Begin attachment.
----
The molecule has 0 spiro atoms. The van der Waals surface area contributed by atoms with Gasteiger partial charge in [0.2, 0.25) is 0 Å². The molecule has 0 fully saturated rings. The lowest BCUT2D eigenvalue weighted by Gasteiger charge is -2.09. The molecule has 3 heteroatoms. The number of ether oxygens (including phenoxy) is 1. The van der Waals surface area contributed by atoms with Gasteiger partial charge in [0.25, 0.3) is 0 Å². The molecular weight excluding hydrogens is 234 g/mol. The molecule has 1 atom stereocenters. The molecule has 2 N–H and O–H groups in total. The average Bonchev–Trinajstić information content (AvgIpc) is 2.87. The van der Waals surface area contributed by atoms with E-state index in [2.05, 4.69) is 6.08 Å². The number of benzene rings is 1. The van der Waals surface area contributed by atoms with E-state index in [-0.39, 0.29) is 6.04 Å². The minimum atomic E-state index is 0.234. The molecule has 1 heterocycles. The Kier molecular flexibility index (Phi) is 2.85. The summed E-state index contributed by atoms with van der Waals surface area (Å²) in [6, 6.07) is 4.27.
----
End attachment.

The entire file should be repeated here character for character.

The molecule has 0 spiro atoms. The van der Waals surface area contributed by atoms with Gasteiger partial charge in [0.2, 0.25) is 0 Å². The molecule has 0 fully saturated rings. The lowest BCUT2D eigenvalue weighted by Gasteiger charge is -2.09. The molecule has 3 heteroatoms. The number of ether oxygens (including phenoxy) is 1. The van der Waals surface area contributed by atoms with Gasteiger partial charge in [0.25, 0.3) is 0 Å². The molecular weight excluding hydrogens is 234 g/mol. The molecule has 1 atom stereocenters. The molecule has 2 N–H and O–H groups in total. The average Bonchev–Trinajstić information content (AvgIpc) is 2.87. The van der Waals surface area contributed by atoms with E-state index in [2.05, 4.69) is 6.08 Å². The number of benzene rings is 1. The van der Waals surface area contributed by atoms with E-state index in [-0.39, 0.29) is 6.04 Å². The minimum atomic E-state index is 0.234. The molecule has 1 heterocycles. The Kier molecular flexibility index (Phi) is 2.85. The summed E-state index contributed by atoms with van der Waals surface area (Å²) in [6, 6.07) is 4.27.